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Temporal QOS Management in Scientific Cloud Workflow Systems

Temporal QOS Management in Scientific Cloud Workflow Systems

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Temporal QOS Management in Scientific Cloud Workflow Systems

Lungime:
287 pages
3 hours
Lansat:
Feb 20, 2012
ISBN:
9780123972958
Format:
Carte

Descriere

Cloud computing can provide virtually unlimited scalable high performance computing resources. Cloud workflows often underlie many large scale data/computation intensive e-science applications such as earthquake modelling, weather forecasting and astrophysics. During application modelling, these sophisticated processes are redesigned as cloud workflows, and at runtime, the models are executed by employing the supercomputing and data sharing ability of the underlying cloud computing infrastructures.

Temporal QOS Management in Scientific Cloud Workflow Systems focuses on real world scientific applications which often must be completed by satisfying a set of temporal constraints such as milestones and deadlines. Meanwhile, activity duration, as a measurement of system performance, often needs to be monitored and controlled. This book demonstrates how to guarantee on-time completion of most, if not all, workflow applications. Offering a comprehensive framework to support the lifecycle of time-constrained workflow applications, this book will enhance the overall performance and usability of scientific cloud workflow systems.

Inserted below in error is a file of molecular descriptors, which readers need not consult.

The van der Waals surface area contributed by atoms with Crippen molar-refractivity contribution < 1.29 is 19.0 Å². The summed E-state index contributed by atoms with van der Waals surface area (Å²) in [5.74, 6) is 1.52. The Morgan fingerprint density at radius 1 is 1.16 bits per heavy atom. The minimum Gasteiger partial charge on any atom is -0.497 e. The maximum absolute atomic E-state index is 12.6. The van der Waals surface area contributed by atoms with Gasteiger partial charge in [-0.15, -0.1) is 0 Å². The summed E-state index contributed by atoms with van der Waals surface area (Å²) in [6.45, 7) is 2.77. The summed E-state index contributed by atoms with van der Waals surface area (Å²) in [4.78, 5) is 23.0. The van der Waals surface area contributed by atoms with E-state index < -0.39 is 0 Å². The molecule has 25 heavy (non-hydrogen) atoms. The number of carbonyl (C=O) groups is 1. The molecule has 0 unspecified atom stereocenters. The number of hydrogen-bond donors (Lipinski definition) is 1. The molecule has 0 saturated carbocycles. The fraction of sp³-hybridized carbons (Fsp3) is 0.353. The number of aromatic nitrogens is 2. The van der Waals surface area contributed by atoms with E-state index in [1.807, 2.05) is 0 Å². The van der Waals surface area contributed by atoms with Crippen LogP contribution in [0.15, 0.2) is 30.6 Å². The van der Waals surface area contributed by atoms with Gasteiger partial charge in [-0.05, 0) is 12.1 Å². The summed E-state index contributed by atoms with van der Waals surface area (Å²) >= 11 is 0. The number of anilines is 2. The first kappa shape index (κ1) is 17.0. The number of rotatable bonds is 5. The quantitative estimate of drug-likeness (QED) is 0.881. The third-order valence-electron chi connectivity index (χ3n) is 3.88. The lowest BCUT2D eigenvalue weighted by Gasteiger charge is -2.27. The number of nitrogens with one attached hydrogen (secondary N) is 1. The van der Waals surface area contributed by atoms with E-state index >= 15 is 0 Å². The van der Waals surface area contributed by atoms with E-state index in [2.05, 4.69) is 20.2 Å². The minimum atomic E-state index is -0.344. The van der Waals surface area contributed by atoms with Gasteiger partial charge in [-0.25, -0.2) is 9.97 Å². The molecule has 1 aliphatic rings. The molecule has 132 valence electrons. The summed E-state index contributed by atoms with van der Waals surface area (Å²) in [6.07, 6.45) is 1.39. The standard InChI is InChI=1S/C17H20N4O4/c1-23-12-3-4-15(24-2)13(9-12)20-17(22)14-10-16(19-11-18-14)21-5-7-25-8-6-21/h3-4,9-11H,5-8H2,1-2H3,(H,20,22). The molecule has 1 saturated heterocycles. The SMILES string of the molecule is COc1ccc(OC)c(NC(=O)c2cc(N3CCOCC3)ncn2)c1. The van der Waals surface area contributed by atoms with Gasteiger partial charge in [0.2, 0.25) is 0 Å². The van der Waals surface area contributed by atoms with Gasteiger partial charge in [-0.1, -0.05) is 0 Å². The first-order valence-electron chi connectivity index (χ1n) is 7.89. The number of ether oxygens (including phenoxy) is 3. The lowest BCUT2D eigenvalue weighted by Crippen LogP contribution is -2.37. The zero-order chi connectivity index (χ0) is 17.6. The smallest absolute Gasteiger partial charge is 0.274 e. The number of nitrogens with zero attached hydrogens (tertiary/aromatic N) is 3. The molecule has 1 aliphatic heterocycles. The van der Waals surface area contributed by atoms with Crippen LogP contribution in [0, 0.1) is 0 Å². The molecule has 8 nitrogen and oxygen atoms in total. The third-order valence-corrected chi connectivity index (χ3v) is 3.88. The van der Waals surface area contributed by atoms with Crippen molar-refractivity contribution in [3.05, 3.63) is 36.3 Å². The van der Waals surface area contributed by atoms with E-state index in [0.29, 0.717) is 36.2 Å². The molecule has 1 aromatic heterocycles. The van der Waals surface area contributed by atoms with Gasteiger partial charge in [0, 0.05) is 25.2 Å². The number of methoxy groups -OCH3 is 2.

• Explains how to reduce the cost to detect and handle temporal violations while delivering high quality of service (QoS)
  • Offers new concepts, innovative strategies and algorithms to support large-scale sophisticated applications in the cloud
  • Improves the overall performance and usability of cloud workflow systems
Lansat:
Feb 20, 2012
ISBN:
9780123972958
Format:
Carte

Despre autor